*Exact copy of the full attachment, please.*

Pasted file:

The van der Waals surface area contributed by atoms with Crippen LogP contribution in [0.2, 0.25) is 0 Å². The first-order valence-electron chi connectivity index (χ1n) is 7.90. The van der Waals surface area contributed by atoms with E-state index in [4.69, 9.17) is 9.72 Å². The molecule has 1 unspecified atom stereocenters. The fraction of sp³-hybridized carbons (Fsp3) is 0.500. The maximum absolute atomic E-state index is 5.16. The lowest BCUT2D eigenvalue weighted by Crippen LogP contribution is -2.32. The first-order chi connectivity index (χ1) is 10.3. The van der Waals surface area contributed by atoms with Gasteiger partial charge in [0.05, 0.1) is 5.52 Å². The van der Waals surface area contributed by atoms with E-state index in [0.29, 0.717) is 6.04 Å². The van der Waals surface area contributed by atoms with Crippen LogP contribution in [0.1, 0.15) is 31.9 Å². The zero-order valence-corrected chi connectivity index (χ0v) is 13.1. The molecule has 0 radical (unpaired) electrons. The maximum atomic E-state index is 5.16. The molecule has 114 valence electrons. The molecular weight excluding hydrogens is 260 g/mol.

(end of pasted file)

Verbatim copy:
The van der Waals surface area contributed by atoms with Crippen LogP contribution in [0.2, 0.25) is 0 Å². The first-order valence-electron chi connectivity index (χ1n) is 7.90. The van der Waals surface area contributed by atoms with E-state index in [4.69, 9.17) is 9.72 Å². The molecule has 1 unspecified atom stereocenters. The fraction of sp³-hybridized carbons (Fsp3) is 0.500. The maximum absolute atomic E-state index is 5.16. The lowest BCUT2D eigenvalue weighted by Crippen LogP contribution is -2.32. The first-order chi connectivity index (χ1) is 10.3. The van der Waals surface area contributed by atoms with Gasteiger partial charge in [0.05, 0.1) is 5.52 Å². The van der Waals surface area contributed by atoms with E-state index in [0.29, 0.717) is 6.04 Å². The van der Waals surface area contributed by atoms with Crippen LogP contribution in [0.1, 0.15) is 31.9 Å². The zero-order valence-corrected chi connectivity index (χ0v) is 13.1. The molecule has 0 radical (unpaired) electrons. The maximum atomic E-state index is 5.16. The molecule has 114 valence electrons. The molecular weight excluding hydrogens is 260 g/mol.